Taylor Fritz goes out of his way to not disrespect Novak Djokovic

Mandatory Credit: Susan Mullane-USA TODAY Sports
Mandatory Credit: Susan Mullane-USA TODAY Sports /

We all know Novak Djokovic likes to bounce…and…bounce…and bounce the ball before he serves. Most times he gets the clock down to zero before moving forward with his first-or-second serve. He does this for many different reasons, most likely.

For one, all the bouncing calms him and lets him dictate the pace of the match. He’s like a baseball pitcher, prior to baseball having their own pitch clock, who can just wait, and then wait some more, before he makes an offering to his opponent. Baseball and tennis have that in common while few other sports do. The person freely gives the ball to their opponent.

But during the Wimbledon final, especially, Djokovic seemed to get away with holding his serve just a bit beyond the service clock. While part of the reason he does this is to make his opponent a bit more unnerved – Like, when is he actually going to serve the ball?! – it’s also unfair. And I mean no disrespect to Djokovic in saying that. If the umpire lets him play loosely with the clock, fine. This is a sport after all.

But there is another aspect of many tennis players’ games that is even more annoying: The grunt.

Taylor Fritz implies grunting is an issue but just not by Novak Djokovic

In Djokovic’s semifinal against Jannik Sinner, Djokovic was called for a “hindrance” after he grunted seemingly midway through a point but the sound stopped before Sinner hit the ball. Still, the umpire awarded the point to Sinner. This ruling is extremely rare and was very surprising in such a big match.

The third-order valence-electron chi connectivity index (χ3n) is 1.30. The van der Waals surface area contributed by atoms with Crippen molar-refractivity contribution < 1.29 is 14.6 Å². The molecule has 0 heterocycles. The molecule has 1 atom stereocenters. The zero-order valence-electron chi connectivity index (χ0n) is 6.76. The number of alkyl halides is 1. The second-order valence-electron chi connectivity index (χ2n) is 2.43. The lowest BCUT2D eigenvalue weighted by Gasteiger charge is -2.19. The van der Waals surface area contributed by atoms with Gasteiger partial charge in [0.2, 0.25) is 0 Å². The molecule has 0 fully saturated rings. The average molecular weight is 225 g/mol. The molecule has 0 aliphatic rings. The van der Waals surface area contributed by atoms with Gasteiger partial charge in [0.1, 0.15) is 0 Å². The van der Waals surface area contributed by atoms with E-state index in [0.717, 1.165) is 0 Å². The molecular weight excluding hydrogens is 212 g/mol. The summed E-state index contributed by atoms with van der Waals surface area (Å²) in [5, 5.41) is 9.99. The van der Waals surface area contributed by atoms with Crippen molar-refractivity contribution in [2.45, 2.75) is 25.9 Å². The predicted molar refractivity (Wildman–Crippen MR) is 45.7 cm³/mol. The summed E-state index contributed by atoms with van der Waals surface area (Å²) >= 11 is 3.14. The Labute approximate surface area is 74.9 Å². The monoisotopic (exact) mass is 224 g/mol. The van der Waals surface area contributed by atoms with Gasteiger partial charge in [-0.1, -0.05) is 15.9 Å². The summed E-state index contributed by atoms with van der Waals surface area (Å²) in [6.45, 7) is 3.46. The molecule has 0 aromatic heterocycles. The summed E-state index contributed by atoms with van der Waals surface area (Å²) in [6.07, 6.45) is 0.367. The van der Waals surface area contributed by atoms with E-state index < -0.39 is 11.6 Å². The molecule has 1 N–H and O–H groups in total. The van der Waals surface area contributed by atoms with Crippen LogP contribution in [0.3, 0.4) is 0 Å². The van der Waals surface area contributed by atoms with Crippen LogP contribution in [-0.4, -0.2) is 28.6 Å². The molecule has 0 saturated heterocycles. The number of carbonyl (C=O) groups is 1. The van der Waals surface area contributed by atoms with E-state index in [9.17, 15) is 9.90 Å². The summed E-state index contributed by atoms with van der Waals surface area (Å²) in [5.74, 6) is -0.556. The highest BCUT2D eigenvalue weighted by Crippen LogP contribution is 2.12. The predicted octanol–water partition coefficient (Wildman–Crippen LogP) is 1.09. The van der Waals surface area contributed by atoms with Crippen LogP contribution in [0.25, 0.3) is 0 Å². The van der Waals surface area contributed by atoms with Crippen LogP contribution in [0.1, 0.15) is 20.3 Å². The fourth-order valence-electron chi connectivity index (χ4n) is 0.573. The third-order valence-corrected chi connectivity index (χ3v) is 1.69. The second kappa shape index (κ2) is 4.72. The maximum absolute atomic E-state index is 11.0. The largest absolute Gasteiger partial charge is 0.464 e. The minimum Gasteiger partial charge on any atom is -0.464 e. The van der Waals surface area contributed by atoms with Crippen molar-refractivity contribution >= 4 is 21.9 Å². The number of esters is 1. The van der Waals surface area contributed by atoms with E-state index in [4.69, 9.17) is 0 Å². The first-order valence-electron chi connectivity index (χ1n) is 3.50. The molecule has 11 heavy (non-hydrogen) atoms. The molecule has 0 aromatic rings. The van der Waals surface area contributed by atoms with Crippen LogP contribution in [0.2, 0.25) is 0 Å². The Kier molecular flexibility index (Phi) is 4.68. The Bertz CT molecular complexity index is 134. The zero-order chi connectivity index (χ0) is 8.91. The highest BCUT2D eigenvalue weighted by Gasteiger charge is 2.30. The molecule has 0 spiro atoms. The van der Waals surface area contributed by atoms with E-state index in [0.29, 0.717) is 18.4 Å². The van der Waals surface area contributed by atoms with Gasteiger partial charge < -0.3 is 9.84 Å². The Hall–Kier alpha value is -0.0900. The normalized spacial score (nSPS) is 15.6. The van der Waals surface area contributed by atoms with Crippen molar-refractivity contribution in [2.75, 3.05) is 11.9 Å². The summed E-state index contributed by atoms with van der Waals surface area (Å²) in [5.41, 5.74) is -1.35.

The other aspect of this is that many players grunt all the time – Carlos Alcaraz even does it quite a bit – and yet do not get penalized for doing so. World number 9 Taylor Fritz stated as much in this tweet.

Grunting seems to have become more and more fashionable since the late 1980s. Some players do it simply because they are striking the ball so hard, some likely make the sound because it helps them focus, and sometimes players do it to try to hurt the rhythm of their opponent, though they’d never say this outwardly. Is grunting necessary? Not really. But it’s a permanent part of the game now.

Next. 3 takeaways from Wimbledon 2023. dark

It was nice to see Fritz tweet his thoughts, even though he said that he himself did not actually see the point. It’s odd that Fritz simply dismisses Djokovic’s grunt without seeing the point. But maybe by playing nice, Djokovic won’t be so hard on Fritz the next time they play (Djokovic leads the all-time series versus Fritz 6-0 and Fritz hasn’t won a match against Djokovic in five of six meetings).